Three Things to Avoid in Your College Essay

The personal essay is the only part of the college application over which an applicant has total control. Admissions officers read 30 to 40 essays a day, BUT for a few precious minutes you are center stage, making a case for yourself as someone an admissions officer will want to get to know better. Don’t waste your opportunity!

1) Stay away from admissions cliches:
Admissions officers don’t appreciate your version of something they have already read 20 times before lunch. So unless you have some madly original spin, topics to avoid include:

• How I won (or lost) the big game.
• The house I built in (fill in name of Central American country).
• My grandpa – what a guy!
• World peace would be nice.
• I like the environment.

2) Do not write about “adversity” that isn’t really adversity:
• That time I missed the ski trip because I had a cold.
• My dog (cat/horse/gerbil) almost died but pulled through.
• My parents don’t always understand me.
• Boy, I had a lot of homework.
• Someone stole my iPhone (good thing it was insured).

3) Finally, avoid personal confessions, like:
• The time I said the ferret ate my term paper (I had no ferret).
• The time I missed my math test because I was sick (I wasn’t really that sick).
• I hate writing college admissions essays.

What should you write about? There are still countless options, but here is a good place to start: Think about something you love or are especially good at… something that is uniquely “you.” Why do you love it? What does it say about you? Admissions folk also seem to have a soft spot for family traditions. And yes, you can write about adversity if it was a genuine adversity AND if weathering it made you stronger and more self-aware.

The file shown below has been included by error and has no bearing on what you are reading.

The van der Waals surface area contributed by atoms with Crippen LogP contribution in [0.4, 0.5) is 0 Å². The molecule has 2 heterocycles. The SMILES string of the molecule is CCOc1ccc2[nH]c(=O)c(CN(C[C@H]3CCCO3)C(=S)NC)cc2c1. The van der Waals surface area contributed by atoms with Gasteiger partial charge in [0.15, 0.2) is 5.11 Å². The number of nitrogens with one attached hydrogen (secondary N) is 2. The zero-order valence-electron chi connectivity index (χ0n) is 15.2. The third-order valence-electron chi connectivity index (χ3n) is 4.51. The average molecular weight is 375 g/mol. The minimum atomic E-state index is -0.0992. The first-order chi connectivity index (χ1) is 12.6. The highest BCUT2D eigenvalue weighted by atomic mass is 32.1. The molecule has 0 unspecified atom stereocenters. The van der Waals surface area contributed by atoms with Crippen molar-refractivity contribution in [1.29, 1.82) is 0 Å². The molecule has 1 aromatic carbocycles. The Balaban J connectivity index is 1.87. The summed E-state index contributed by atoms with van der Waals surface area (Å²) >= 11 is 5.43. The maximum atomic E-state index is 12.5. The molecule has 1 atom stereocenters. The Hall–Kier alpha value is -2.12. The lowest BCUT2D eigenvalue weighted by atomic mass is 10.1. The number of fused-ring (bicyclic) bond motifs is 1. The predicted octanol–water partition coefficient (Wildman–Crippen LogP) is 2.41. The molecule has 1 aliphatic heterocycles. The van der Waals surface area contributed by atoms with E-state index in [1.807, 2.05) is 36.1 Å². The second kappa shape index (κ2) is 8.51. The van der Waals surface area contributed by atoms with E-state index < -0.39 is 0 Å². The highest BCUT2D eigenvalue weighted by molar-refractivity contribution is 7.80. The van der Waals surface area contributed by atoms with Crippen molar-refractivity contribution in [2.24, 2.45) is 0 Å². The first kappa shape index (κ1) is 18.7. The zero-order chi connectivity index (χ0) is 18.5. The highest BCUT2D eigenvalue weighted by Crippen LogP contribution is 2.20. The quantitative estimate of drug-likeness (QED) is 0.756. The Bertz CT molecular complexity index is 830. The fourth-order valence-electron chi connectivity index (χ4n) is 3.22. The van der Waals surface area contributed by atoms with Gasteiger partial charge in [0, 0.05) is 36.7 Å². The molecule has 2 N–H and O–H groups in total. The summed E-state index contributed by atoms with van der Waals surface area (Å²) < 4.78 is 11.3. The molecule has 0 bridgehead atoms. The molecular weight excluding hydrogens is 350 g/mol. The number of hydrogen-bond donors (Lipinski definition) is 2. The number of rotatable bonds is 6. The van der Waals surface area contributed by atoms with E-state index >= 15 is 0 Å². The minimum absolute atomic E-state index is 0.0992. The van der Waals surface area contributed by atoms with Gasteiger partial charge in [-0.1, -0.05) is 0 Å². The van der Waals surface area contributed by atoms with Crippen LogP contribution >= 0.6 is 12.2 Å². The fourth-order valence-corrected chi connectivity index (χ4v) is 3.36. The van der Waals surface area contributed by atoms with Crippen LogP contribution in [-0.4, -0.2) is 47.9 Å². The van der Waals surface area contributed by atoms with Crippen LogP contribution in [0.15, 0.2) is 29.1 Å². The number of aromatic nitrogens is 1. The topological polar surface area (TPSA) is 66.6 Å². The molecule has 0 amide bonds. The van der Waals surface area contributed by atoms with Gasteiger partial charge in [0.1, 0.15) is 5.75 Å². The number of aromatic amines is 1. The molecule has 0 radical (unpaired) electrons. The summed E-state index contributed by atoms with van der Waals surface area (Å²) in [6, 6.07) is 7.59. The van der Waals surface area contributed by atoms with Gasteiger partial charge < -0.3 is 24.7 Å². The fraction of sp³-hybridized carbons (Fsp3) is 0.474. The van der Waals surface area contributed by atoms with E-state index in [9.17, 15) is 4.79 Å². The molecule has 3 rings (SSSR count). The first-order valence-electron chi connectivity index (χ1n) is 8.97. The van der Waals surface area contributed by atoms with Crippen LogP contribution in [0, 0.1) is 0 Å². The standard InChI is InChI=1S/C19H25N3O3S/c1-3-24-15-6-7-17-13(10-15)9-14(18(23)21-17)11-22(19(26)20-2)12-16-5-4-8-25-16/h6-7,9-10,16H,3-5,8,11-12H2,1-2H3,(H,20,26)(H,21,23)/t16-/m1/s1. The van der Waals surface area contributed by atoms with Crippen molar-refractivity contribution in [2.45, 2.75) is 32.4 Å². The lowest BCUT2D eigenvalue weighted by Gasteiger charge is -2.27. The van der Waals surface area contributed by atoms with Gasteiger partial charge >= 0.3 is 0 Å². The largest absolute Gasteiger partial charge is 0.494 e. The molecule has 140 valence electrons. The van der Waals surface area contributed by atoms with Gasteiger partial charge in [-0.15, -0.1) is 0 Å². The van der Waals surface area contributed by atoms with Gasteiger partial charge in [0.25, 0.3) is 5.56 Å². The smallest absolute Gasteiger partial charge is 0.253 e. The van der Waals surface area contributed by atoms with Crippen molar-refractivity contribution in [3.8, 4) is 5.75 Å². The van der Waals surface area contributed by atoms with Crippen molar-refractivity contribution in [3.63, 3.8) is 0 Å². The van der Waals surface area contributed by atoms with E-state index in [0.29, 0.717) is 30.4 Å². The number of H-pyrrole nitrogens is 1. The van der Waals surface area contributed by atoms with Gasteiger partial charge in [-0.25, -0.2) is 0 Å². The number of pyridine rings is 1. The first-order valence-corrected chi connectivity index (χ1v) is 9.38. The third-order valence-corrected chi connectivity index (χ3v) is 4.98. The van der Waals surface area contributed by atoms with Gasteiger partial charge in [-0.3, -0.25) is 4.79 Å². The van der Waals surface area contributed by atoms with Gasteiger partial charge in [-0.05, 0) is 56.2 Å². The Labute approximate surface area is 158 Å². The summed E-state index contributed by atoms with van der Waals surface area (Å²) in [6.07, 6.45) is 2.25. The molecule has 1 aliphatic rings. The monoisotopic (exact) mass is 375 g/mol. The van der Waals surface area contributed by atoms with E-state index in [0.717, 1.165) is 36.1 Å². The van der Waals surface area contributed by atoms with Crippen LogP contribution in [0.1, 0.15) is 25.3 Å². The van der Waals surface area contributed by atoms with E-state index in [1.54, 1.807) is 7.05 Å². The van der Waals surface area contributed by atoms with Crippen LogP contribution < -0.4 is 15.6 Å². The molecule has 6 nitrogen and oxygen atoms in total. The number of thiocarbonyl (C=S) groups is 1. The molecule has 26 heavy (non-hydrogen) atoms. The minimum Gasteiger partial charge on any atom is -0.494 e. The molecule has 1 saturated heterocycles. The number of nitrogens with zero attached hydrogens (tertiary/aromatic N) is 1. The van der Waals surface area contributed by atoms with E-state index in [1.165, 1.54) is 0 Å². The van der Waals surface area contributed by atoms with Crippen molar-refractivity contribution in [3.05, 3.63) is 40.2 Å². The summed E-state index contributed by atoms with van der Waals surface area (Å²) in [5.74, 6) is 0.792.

If you can be funny (not at the expense of others but by being a little self-deprecating) do so. Laughter raises oxytocin (the “hug hormone”) levels, which can only put your admissions officer in a better mood.

How do you know if your essay is a keeper? Show it to people who know you and ask them if when they read it they think, “This could only be written by you!” Then you know you’re on to something.

(P.S. Don’t forget to proofread! As Weird Al put it: “Don’t Be A Moran.”)

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